But first – in a tone that suggested this was a mere trifling issue – Osborne had to abandon his flagship economic targets. Never fear, this chancellor has a vision. “We need to equip Britain to compete in a global economy!” he enthused. And what innovative investment will we start with? Why, the chancellor grinned, let’s start with a new bypass outside Luton.
What do we want? “Shovel ready projects!” Where do we want them? “In regional areas likely to provide a basis for modest economic growth in the next three financial years.”
The chancellor introduced policies like a cut-rate hip hop star, giving a shout-out to the backbench Tory MPs who had proposed each policy: “Will the honourable member for York Outer stand up and collect his prize for spotting a potential kerfuffle with business rates?”
Overall, the sense was that Osborne was trying to have his cake and eat it. Hit the rich (albeit not too much this time) but reward their companies; cut benefits (after having allowed them to soar, and protecting pensioners); and appeal to strivers (while hitting by dragging them into the 40p tax band) . The aim, of course, was to show that “we are all in it together”.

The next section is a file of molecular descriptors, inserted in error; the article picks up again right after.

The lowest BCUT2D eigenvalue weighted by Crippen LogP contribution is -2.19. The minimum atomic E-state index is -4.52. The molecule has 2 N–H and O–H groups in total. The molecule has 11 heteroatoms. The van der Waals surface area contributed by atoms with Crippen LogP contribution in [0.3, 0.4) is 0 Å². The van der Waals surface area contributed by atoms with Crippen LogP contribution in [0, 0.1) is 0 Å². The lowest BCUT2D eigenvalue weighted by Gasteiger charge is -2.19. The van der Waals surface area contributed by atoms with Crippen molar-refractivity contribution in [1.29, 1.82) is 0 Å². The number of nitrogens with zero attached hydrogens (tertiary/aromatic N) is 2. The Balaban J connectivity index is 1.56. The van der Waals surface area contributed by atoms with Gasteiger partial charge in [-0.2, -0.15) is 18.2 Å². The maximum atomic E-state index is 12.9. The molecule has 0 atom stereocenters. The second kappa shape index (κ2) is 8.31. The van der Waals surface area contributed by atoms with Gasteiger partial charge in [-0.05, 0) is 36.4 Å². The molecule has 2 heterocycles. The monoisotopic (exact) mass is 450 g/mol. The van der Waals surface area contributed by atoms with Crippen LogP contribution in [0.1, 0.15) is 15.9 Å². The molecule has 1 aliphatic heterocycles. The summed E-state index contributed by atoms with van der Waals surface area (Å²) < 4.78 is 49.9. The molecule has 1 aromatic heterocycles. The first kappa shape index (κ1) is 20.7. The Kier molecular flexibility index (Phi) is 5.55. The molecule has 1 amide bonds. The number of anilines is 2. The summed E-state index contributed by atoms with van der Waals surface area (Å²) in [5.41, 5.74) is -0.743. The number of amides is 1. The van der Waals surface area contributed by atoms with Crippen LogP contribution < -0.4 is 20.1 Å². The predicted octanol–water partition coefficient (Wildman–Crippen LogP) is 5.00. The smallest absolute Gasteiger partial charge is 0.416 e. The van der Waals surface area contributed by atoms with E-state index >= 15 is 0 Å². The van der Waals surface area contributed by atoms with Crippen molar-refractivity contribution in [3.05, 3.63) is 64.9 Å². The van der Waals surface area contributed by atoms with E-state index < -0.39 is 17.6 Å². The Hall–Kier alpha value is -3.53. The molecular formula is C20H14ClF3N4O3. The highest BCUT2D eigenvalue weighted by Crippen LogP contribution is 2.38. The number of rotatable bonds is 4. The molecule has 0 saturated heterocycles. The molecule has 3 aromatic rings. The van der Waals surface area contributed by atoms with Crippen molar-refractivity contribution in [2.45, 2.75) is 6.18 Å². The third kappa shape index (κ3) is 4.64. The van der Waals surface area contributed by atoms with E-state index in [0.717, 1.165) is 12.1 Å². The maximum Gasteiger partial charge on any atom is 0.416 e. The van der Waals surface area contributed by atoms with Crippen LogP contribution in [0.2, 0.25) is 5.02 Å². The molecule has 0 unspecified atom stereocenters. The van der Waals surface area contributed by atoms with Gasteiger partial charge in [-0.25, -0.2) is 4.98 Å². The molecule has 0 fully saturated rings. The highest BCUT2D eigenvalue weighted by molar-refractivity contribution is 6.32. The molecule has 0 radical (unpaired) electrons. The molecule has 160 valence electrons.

However our keeper of the purse strings was struggling. His voice was giving up and, having eschewed his right to enjoy a stiff drink at the despatch box, sips of water were not enough to keep the words coming.
By this stage Robert Halfon, MP for Harlow and proponent of blue-collar conservatism, was excited. The chancellor was talking petrol. Now, fuel tax campaigner Halfon knew January’s duty hike would be delayed. The news had been leaked and briefed and leaked again until there was nothing left in the tank for our dear chancellor to reveal. But George had a revelation – the rise would be scrapped for good. Ed Miliband sat there, sulking at such populism and apparently chewing gum with some intensity.
The chancellor declined to end with a traditional “I commend this statement to house”. No: the modern, global, yes-we-can-compete-with-China chancellor simply declares “Thank You” before retiring from the despatch box to resume official duties.
Which, on this evidence, largely involves scoffing at Ed Balls. During a shambolic reply to Osborne’s 51-minute speech, the shadow chancellor was falling over himself – and his words – in a blind rush to go on the attack. “The national deficit is not rising,” Labour’s shadow chancellor inadvertently declared to hoots from both sides. “I’ll say that again...” he attempted.
It was too late. The House had decided that – even against a croaky chancellor on the back foot – Ed Balls had definitely lost this battle.